BY SEAN McADAM
and JOE McDONALD
Journal Sports Writers
Julian Tavarez, who only a few days ago elected to accept an assignment to Triple A Pawtucket, has had a change of heart and has instead elected free agency.
Tavarez, who was designated for assignment earlier this month, cleared waivers earlier this week and, as a vested veteran, had the option of becoming a free agent or being assigned to Pawtucket. Either way, the Red Sox were responsible for his entire $3.75 million salary for this season.
Tavarez initially accepted the assignment, with the hope that he could be recalled by the Sox during the course of the season. The Red Sox had informed Tavarez that, even if he accepted the minor-league assignment, they wouldn't stand in the way if a team expressed an interest in him for a major-league spot.
He was expected to report to McCoy Thursday, but called and told the team that he had changed his mind and would become a free agent.
If he signs elsewhere, the Red Sox would get a small bit of salary relief, saving about $130,000, or the pro-rated share of the major league minimum.
Among the teams that had indicated an interest in either dealing for him or claiming him on waivers were Colorado, Milwaukee and Baltimore.
Click the play button below to hear Sean's comments, recorded this morning as Sean was just getting his day started in California. The topics: the Red Sox' remarkable 7-0 homestand, the rarity of two grand slams in one game, Daisuke Matsuzaka's latest walk-a-rama, and the Red Sox' next two opponents: Oakland and Seattle.
HOME WARRIORS: We'll remember this for a while. A no-hitter. Another impressive start by a rookie hopeful. A just-as-impressive beginning from a veteran being counted on to bolster the rotation. And yesterday, two grand slams in one day, one of them from Mike Lowell (above). Yes, this series -- and this homestand -- was one for the memory books.
What may fade over time are the details, which is just as well because, as Joe McDonald reports, yesterday's 11-8 dispatch of the Royals -- which completed a four-game sweep of Kansas City on the heels of a three-game wipeout of the Brewers -- was hardly a thing of beauty. And the wart of the edge of the nose was, once again, Daisuke Matsuzaka, whose sterling 8-0, 2.40 record (Projo Stats) gives no hint to the agonizing manner in which he got there. Steven Krasner examines yesterday's 5 2/3-inning, six-walk, six-hit, two-wild-pitch 118-pitch torture session, which seemed to wear down even the eternally upbeat Terry Francona, based on comments he made during his postgame session with the media. Kraz reports Dice-K had a built-in excuse this time: It was his first game with Kevin Cash, who handled the catching chores as Jason Varitek was given the day off. (And, indeed, that fifth-inning exchange where Matsuzaka shook off Cash, what, 71 times as grass began growing through cracks in the grandstand cement speaks to that unfamiliarity.) Whatever the reason, Matsuzaka himself was less than pleased with the whole thing (Boston Globe), though pitching coach John Farrell was more upbeat about it. (Boston Herald) Still, there's no arguing with the results: 11th Red Sox pitcher since 1956 to begin 8-0; Sox victories in each of his last 12 regular-season starts, dating back to Sept. 22, 2007; first eight-game winner in the American League. Could be worse. A lot worse.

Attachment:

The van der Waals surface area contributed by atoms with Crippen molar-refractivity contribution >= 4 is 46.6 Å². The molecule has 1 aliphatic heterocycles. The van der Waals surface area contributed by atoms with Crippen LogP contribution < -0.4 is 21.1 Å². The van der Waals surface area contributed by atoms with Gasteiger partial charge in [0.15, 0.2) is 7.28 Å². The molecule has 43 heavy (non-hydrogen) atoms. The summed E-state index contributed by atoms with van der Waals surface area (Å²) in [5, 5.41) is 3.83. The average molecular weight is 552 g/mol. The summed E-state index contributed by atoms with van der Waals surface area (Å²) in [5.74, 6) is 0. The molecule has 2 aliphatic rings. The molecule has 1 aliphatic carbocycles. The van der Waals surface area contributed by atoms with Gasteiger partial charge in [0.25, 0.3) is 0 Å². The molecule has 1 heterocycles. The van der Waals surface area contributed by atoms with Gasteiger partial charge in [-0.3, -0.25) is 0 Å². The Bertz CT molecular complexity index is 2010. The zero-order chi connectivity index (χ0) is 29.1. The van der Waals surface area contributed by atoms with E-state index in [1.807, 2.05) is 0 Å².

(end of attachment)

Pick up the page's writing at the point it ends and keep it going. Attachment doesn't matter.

NO, IT'S NOT ALWAYS LIKE THIS: I'm sure many of us know someone who attended both Buchholz' and Jon Lester's no-hitters. Edes found a guy who not only went to both of them, but they were the only two times he's ever been to Fenway. Not only that, he's from Utah. In addition, Gordon reports that -- unlike the reward Tom Yawkey gave to Mel Parnell for his 1956 no-hitter -- John Henry had no bonus for Lester, and he answers a question I get all the time: What's the difference in salary between the major leagues and minor leagues? He gives us Masterson's numbers.
FINITO: It appears Kevin Youkilis' days as a blogger are over.
WE'RE NOT ALONE: Annoyed by the at-times-subterranean level of intelligence displayed by sports talk-show callers? Apparently they're no smarter in Canada, as our pal The Tao of Stieb tells us. Because, yeah, Ernie Whitt's time as first-base coach makes him the obvious choice to replace J.P. Ricciardi as Blue Jays general manager.
(Watch out, Theo. You're in Luis Alicea's cross hairs!)
MY DAY'S COMING: Speaking of the Hall of Fame, Bert Blyleven's candidacy has been a hot topic for some time now. But in an interesting -- and sometimes hilarious -- interview with Big League Stew, he says he thinks he'll make it.
MINE'S NOT, IF I HAVE ANYTHING TO SAY ABOUT IT: Marvin Miller, on the other hand, wants no part of being in the Hall of Fame because of "the voting mechanism and what he feels are conflicts of interest that stack the deck against any labor executive who spent a career battling management." (New York Times)